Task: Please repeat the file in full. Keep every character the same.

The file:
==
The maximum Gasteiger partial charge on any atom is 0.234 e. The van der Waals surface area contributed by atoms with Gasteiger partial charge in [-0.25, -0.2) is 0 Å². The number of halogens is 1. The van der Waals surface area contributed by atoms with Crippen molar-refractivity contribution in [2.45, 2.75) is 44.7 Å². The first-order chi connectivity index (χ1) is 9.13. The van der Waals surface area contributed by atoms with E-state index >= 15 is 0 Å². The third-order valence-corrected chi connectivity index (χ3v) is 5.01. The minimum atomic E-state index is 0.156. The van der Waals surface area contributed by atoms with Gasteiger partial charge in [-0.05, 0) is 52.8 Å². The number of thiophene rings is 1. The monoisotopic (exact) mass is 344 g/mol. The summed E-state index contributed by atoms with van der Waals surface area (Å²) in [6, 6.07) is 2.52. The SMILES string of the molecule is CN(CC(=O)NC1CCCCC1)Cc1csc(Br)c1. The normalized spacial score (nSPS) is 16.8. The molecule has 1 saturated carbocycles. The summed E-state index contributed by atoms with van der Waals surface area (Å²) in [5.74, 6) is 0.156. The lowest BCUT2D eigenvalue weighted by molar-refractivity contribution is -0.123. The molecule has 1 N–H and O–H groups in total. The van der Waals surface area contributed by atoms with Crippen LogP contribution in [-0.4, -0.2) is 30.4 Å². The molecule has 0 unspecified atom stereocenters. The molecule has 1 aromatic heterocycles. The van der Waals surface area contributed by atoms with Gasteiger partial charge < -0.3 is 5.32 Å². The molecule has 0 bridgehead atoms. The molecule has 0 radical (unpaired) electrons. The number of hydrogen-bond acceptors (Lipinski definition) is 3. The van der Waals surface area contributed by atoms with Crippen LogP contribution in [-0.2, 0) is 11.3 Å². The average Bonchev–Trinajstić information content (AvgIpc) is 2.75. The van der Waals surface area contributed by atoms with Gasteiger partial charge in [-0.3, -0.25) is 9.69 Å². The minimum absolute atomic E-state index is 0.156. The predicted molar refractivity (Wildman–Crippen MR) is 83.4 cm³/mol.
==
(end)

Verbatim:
The maximum Gasteiger partial charge on any atom is 0.234 e. The van der Waals surface area contributed by atoms with Gasteiger partial charge in [-0.25, -0.2) is 0 Å². The number of halogens is 1. The van der Waals surface area contributed by atoms with Crippen molar-refractivity contribution in [2.45, 2.75) is 44.7 Å². The first-order chi connectivity index (χ1) is 9.13. The van der Waals surface area contributed by atoms with E-state index >= 15 is 0 Å². The third-order valence-corrected chi connectivity index (χ3v) is 5.01. The minimum atomic E-state index is 0.156. The van der Waals surface area contributed by atoms with Gasteiger partial charge in [-0.05, 0) is 52.8 Å². The number of thiophene rings is 1. The monoisotopic (exact) mass is 344 g/mol. The summed E-state index contributed by atoms with van der Waals surface area (Å²) in [6, 6.07) is 2.52. The SMILES string of the molecule is CN(CC(=O)NC1CCCCC1)Cc1csc(Br)c1. The normalized spacial score (nSPS) is 16.8. The molecule has 1 saturated carbocycles. The summed E-state index contributed by atoms with van der Waals surface area (Å²) in [5.74, 6) is 0.156. The lowest BCUT2D eigenvalue weighted by molar-refractivity contribution is -0.123. The molecule has 1 N–H and O–H groups in total. The van der Waals surface area contributed by atoms with Crippen LogP contribution in [-0.4, -0.2) is 30.4 Å². The molecule has 0 unspecified atom stereocenters. The molecule has 1 aromatic heterocycles. The van der Waals surface area contributed by atoms with Gasteiger partial charge < -0.3 is 5.32 Å². The molecule has 0 bridgehead atoms. The molecule has 0 radical (unpaired) electrons. The number of hydrogen-bond acceptors (Lipinski definition) is 3. The van der Waals surface area contributed by atoms with Crippen LogP contribution in [-0.2, 0) is 11.3 Å². The average Bonchev–Trinajstić information content (AvgIpc) is 2.75. The van der Waals surface area contributed by atoms with Gasteiger partial charge in [-0.3, -0.25) is 9.69 Å². The minimum absolute atomic E-state index is 0.156. The predicted molar refractivity (Wildman–Crippen MR) is 83.4 cm³/mol.